If you think selling is a negative thing, then it is absolutely not for you.

2. You fear rejection and can’t roll with the punches.

Even the top-performing sales professionals experience tons of rejection. It is what you do after being rejected that counts. If your motivation and energy level always take a nosedive after a failed pitch, ask, or close attempt, then you do not have what it takes to succeed.

People don’t part with money easily. It takes time, strategy and patience to make them see the value in whatever you’re selling. Without grit and calibrated persistence, you won’t close enough deals to make your performance metrics even worth studying.

Quit selling if pressure is not your middle name.

3. You find yourself as clueless about your product as the customer.

This is beyond sad. Nothing can be more embarrassing than being asked a basic question about your product and having no correct answer to give readily.

Success in sales requires a lot of preparation, training, and practice. If you are unwilling to continuously learn new things and prepare for each client engagement, then your failure rate will be higher than the norm.

You can’t rely solely on charm or glibness to close a deal, especially not in the B2B market. Being an excellent sales professional means a lifetime of motivated and active learning.  

Lack of appetite for self-improvement is a one-way ticket out of sales.

4. You love talking so much you forgot to listen.

Sales is a communicative process. You need to articulate the value of whatever you are selling. In fact, being a good speaker, presenter, explainer, or communicator is a very big deal in selling.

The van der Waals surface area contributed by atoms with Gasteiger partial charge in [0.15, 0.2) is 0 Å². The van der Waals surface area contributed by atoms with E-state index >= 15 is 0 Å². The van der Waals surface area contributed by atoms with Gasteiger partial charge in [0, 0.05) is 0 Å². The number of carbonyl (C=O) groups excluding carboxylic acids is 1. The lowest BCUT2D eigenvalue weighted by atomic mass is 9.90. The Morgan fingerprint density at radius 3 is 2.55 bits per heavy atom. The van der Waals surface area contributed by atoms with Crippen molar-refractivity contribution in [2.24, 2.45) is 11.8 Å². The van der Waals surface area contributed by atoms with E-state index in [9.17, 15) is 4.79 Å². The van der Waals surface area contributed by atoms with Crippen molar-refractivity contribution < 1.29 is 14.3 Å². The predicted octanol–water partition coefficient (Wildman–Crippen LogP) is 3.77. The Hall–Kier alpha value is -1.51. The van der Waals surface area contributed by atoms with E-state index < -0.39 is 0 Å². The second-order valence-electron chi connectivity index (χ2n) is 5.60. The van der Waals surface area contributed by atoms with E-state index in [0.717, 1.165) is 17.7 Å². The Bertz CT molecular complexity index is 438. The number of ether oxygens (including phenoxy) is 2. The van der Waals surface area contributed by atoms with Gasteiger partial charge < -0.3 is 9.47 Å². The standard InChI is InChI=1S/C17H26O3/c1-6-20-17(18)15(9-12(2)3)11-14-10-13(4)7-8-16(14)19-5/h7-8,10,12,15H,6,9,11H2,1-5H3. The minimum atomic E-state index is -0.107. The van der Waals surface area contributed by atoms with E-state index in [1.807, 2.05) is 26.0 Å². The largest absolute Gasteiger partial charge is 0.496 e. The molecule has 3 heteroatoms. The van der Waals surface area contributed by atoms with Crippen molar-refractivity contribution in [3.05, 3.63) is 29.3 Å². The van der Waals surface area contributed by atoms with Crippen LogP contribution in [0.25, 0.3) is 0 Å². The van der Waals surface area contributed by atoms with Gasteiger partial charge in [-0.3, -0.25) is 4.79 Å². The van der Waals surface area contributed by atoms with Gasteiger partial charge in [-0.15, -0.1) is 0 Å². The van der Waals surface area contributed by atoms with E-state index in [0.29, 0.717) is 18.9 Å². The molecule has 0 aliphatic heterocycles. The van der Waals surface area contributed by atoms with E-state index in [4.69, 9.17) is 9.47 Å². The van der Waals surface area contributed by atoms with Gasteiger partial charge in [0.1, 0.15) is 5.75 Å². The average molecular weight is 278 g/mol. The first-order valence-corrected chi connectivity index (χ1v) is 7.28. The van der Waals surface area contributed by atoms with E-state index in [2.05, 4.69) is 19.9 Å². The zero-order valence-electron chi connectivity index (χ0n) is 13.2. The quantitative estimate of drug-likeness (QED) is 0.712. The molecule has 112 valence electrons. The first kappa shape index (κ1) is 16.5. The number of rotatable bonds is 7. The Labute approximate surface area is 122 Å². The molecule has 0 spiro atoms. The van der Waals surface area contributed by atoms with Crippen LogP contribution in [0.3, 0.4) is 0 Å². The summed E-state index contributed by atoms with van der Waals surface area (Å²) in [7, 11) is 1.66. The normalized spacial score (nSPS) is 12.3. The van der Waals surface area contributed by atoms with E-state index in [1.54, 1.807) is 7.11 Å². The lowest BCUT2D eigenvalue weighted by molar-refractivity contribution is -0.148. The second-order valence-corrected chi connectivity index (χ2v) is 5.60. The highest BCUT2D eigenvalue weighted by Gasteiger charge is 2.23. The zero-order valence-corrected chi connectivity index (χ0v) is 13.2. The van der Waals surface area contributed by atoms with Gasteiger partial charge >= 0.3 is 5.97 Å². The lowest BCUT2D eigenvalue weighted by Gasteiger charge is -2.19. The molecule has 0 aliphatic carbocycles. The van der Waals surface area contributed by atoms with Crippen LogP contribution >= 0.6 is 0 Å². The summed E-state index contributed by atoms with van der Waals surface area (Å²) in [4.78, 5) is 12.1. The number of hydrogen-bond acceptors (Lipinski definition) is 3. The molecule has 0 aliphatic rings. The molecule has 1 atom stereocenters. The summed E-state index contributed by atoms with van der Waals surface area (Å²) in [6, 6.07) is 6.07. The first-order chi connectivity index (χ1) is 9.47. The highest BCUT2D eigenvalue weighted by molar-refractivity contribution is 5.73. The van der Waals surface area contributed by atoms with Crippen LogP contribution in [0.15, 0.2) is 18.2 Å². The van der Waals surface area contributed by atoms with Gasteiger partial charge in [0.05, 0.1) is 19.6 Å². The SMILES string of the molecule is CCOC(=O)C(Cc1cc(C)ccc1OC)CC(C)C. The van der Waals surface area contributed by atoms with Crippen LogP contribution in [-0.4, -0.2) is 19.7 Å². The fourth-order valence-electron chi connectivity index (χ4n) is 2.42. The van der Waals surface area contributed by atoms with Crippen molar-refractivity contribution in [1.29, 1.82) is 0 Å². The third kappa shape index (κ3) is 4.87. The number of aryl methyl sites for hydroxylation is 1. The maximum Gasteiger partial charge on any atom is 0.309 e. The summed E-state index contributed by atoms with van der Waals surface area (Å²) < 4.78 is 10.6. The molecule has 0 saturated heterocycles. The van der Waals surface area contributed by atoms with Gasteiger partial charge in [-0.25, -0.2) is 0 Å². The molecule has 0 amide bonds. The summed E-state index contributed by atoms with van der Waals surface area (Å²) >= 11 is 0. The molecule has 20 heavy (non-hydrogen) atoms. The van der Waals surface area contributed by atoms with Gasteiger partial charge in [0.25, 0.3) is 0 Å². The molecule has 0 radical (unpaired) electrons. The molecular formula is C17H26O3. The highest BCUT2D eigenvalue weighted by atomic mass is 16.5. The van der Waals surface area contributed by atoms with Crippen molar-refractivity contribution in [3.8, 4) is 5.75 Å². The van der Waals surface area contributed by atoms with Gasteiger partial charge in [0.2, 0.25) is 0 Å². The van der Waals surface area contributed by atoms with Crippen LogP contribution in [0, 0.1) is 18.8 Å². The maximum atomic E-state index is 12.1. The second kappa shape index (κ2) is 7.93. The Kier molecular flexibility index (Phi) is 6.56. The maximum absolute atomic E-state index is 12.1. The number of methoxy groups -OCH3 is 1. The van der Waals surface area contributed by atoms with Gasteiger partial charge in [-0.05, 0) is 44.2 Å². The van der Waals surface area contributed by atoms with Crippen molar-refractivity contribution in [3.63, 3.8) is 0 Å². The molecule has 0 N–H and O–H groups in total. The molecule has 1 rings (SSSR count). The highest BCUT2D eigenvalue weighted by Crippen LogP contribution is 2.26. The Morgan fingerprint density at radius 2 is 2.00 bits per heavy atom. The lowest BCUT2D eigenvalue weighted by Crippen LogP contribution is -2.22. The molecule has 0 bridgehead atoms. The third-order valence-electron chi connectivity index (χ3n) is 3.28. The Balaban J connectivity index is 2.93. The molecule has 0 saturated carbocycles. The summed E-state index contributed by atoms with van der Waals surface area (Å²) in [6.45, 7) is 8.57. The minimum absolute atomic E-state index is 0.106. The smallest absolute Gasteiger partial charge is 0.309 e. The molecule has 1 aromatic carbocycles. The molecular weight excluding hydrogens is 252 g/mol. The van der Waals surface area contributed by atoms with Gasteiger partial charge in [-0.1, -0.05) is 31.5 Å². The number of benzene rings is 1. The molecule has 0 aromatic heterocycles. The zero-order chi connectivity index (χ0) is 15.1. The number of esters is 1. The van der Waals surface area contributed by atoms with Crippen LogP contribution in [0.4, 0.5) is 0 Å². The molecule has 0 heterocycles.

But sales is also a conversation. And it’s a conversation where customers should do most of the talking! If you monopolize meetings and grab much of the talk-time, you are preventing customers from fully describing where they are coming from, which specific challenges cause them migraines, and which solutions they actually need. While clients do this, your job is to LISTEN.

Obviously, you can force-feed prospects with all the specs in your product line but they won’t thank you for it, much less part with their money.   

Forget the coach from Sales Ops. Visit a shrink if you love the sound of your voice too much.

5. You’re unable to ask the right questions.

You think asking questions makes you come off as intrusive. So you’d rather use a map you can’t read than ask for the right directions.

While selling is not exactly a road trip, asking clients the right questions not only gets you closer to your destination (i.,e, making a sale), but also opens up other sweet spots (e.g., upsells, cross-sells, referrals, etc.) just waiting to be revealed down the line.

Asking the right questions is a methodical art that takes time and effort to master. Bad salespeople are unwilling to spend both.

6. You have a sense of entitlement for being so good at what you do.

Businesses depend on sales to survive, grow, and make a positive impact.

But you’re one titanic negative if you think just making the numbers gives you the license to become a showboat and ceaselessly remind people they owe you a lot.

Confidence is a virtue but hubris leads to downfall, in life as well as in sales.